With the spring real estate market right around the corner, many are waiting on tenterhooks to see whether improving public health data will relieve pressure on inventory, and thus on prices.
The most consistent trend in Massachusetts’ for-sale housing market over the last 12 months has been the sheer lack of homes for sale. The pandemic created substantial shortfalls – 8.1 percent fewer homes listed on the Bay State’s MLS systems in 2020 compared to the prior year according to the Massachusetts Association of Realtors, even as the total number of homes sold grew 3.9 percent, according to The Warren Group, publisher of Banker & Tradesman.
Homeowners who would typically downsize were alternately scared away from senior living facilities, where COVID-19 was running rampant, or reluctant to coop themselves up in a smaller condominium. Other potential sellers were hesitant to jump into the market out of fear they wouldn’t be able to find a new place to live, even as tens of thousands of Millennials with growing families decided the lowest mortgage interest rates ever seen made 2020 the perfect time to look for a larger house.
As of this writing, final numbers of new listings posted in February were not available, but January’s numbers were not encouraging. MAR reported last month that 17.1 fewer single-family homes hit the market statewide that month than in January 2020. The numbers were somewhat better in Greater Boston, with the five-county metro area seeing only a 5.5 percent year-over-year drop, and in the Pioneer Valley, with a 10.8 percent drop. Cape Cod, however, saw a whopping 42.2 percent drop in new single-family listings even as mortgage rate lock data analyzed by Redfin last month shows demand for second homes is still off the charts relative to pre-pandemic times.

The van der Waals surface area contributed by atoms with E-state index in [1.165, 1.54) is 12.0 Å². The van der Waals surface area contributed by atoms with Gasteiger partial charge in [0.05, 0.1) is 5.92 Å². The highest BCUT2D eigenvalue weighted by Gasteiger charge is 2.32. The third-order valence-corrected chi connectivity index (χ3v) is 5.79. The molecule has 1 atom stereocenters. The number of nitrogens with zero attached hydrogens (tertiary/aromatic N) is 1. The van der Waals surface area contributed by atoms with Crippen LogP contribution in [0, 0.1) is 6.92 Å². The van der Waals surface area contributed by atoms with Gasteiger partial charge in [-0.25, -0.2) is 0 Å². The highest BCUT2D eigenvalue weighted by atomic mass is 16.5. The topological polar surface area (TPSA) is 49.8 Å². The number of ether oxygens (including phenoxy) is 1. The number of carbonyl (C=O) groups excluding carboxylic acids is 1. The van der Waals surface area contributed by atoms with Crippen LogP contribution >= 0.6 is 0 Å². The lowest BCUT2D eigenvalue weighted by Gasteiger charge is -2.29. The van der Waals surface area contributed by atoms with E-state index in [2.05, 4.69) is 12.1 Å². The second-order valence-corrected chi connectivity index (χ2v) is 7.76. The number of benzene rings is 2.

Cheap loans have helped more than a few buyers win bidding wars – after all, what’s an extra $10,000 when your 30-year interest rate is 2.7 percent – but the steady downward slide in rates that lubricated the 2020 market and its month-over-month price jumps could be over. Inflation worries sent a jolt through the mortgage market last week, pushing the average rate on a 30-year fixed-rate loan up to 2.97 percent, according to Freddie Mac.
Some Boston-area brokers say they are confident this spring will see much looser market conditions. More homeowners have been inquiring about how much their home is worth and whether or not this is a good time to sell, they say, the initial step towards actually going on the market.
We hope they’re right. Even with interest rates this low, a second year in a row where home prices rise by double digits would not signal a healthy market. With housing production still as low as it’s ever been in Massachusetts and reforms to fix that only in their infancy, the only source of market stability will be those once-reluctant sellers finally deciding to pull the trigger.
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